For each generator circuit breaker must be fitted with an overcurrent relay. On medium-voltage systems this is often an integral part of the circuit breaker, in In the form of direct-acting trips, although for high-voltage systems a separate relay is used. A n inverse time-current characteristic is normally employed. In the actual operating curve of the relay should be selected on the basis of the following requirements:
- Proper system discrimination must be provided, the generator breaker only being tripped if a feeder breaker fails to do so or if a busbar fault occurs.
- The minimum operating current should be in excess of the preference trip relay selling. The overcurrent relay must reset fully after nonessential loads have been shed.
For simple direct-acting trips the reset current is often as low as 80% of the setting current and consequently this can determine the minimum ratio setting current to full-load current. If the full-load current is greater than 80% of the minimum operating current it is possible that, after a transient overload condition, the overcurrent device may remain in a partly operated state. From this position it may ‘creep’, even with normal load current flowing, and could eventually trip the breaker. This problem should not arise when a separate relay is employed as this will tend to reset at currents much closer lo the operating value. Static relays are particularly good in this respect and arc now being made available as an integral part of the circuit breaker, but a direct-acting trip may have to be set to 125% of full-load current Sufficient fault current must he available from the generator to ensure (hat the relay will operate in a reasonably short time it a busbar fault occurs. Il must be remembered that, although the generator will initially contribute as much as ten times full-load current to the fault, the generator impedance will rapidly increase. The fault current will decay until the automatic voltage regulator (a.v.r.) begins to increase the excitation and the current rises again to a steady-state value. The overcurrent relay must be provided with a short time delay even when responding to a short-circuit condition, to maintain discrimination with the feeder circuits. Because of this delay the relay will usually respond only to the steady-state short-circuit current.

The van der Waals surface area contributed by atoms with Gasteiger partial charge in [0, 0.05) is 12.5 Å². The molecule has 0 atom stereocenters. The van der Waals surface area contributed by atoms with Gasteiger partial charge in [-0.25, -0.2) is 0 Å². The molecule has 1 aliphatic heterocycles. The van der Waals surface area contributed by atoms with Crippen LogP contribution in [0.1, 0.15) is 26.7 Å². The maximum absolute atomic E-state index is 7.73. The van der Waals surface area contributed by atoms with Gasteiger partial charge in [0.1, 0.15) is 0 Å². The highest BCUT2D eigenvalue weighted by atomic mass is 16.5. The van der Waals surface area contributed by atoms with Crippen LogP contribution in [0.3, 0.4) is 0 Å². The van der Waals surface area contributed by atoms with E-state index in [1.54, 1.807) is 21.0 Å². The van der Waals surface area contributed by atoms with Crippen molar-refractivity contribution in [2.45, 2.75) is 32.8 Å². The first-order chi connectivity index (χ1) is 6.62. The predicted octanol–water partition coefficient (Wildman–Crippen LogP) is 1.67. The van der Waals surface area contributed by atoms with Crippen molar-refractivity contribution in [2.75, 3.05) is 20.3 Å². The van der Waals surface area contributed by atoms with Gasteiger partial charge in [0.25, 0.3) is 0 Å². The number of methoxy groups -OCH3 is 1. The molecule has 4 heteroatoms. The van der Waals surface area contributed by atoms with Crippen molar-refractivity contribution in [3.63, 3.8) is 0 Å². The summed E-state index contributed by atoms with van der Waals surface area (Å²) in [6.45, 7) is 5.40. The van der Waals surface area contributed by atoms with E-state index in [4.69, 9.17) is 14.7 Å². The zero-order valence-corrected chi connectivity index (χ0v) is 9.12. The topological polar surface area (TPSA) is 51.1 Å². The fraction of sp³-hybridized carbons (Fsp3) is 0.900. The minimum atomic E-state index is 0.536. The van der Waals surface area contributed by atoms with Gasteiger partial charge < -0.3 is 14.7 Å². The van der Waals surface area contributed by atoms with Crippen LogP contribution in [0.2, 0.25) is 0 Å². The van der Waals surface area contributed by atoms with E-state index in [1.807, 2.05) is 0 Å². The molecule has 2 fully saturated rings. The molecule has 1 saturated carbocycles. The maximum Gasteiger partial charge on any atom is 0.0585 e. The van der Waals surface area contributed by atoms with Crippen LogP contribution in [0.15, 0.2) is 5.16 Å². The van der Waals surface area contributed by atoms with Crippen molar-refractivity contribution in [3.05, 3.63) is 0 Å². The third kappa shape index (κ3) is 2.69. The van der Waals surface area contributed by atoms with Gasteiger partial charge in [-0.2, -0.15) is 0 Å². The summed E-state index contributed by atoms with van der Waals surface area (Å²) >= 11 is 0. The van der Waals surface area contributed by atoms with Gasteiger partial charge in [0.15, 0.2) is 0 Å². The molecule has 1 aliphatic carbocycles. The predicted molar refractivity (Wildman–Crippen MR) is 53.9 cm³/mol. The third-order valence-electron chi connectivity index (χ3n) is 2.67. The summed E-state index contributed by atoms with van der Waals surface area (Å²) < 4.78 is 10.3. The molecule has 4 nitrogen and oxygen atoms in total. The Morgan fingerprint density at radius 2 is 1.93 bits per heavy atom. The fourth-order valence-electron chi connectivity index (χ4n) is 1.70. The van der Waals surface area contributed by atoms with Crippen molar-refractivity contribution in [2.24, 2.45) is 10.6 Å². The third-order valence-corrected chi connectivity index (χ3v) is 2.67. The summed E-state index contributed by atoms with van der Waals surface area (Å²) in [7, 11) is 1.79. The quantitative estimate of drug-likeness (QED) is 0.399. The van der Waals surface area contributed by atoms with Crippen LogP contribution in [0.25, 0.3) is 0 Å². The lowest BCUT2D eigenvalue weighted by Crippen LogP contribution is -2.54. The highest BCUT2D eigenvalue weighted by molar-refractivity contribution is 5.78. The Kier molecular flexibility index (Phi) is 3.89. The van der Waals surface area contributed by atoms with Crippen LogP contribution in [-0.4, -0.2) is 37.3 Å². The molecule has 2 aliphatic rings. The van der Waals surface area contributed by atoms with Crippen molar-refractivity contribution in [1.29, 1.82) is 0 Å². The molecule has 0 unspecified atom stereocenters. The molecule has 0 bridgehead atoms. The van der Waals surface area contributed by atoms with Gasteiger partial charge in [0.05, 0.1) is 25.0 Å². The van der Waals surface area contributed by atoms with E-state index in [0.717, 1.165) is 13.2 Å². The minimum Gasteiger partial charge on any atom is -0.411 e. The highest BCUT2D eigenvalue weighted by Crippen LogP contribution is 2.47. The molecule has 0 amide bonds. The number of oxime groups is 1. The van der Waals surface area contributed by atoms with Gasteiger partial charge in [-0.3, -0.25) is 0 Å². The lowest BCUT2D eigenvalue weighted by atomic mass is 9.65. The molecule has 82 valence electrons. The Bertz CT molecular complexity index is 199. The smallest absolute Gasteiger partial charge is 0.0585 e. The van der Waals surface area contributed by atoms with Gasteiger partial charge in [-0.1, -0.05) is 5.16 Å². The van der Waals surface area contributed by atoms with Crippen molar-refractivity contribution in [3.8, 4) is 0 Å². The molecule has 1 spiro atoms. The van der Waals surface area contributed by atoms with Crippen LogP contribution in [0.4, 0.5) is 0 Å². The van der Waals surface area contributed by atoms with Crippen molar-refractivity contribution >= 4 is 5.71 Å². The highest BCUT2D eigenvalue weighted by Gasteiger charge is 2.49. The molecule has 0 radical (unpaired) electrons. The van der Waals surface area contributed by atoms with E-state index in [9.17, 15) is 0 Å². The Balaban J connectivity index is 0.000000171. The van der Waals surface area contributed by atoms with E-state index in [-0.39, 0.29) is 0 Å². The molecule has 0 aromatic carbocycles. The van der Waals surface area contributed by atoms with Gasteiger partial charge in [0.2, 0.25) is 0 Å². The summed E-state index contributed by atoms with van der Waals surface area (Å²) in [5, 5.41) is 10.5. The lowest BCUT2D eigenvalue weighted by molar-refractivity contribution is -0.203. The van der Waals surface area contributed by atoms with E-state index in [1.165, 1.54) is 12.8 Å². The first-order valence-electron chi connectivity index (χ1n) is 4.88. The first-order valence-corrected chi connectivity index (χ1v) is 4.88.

If the relay operating current is too high, or if the fault current is loo low. the circuit breaker may be tripped only after an excessively long time therefore, to ensure satisfactory operation of the protective equipment, (he generator specification often calls for a minimum steady-state fault current capability of three or four times the full-load current when the machine is warm.
(The American Bureau of Shipping requires three times full- load current to be sustained without damage for 2 s.)
It should be noted that the steady-state current can be significantly higher when the generator is cold because the field resistance will then be low.
The relay operating characteristic should reflect the thermal withstand capacity of the generator. Lloyd’s regulations slate that the generator should be capable of withstanding 50% excess current for a period of 15 s. Ideally, the protection characteristic should pass through this point or even give a faster clearance, although this could increase the possibility or an undesired generator trip In practice the setting used is often 20 s at l50°o of full-load current. Similarly, under short-circuit conditions, the circuit breaker must trip before the generator suffers thermal damage. The time delay under short-circuit conditions is usually between 0.1 and 3 s. the actual setting depending on discrimination requirements
When a circuit breaker filled with direct-acting overcurrent trips is ordered, it is important that the manufacturer is informed of the particular application. It can then be ensured that the oil dashpot delay mechanism, if used, is calibrated for operation at the ambient temperature envisaged.
Also, for marine generator protection, an oil of higher viscosity will be required than that used for industrial circuit breakers. Similarly, if a clockwork escapement retarder is to be used, a long time delay type must be fitted.
A fully rated air current breaker will normally be required rather than a moulded-ease circuit breaker (m.c.c.b.). The thermal overloads fitted to the latter rarely have a characteristic suitable for generator protection. Also if is usual, the m.c.c.b. employs instantaneous magnetic trips, discrimination with feeder circuit protection will be extremely difficult. However, for small generators it may sometimes be more economical to use an m.c.c.b. without the thermal overloads filled and with the magnetic trips set above the maximum generator fault contribution (say 12-15 times to the full-load current).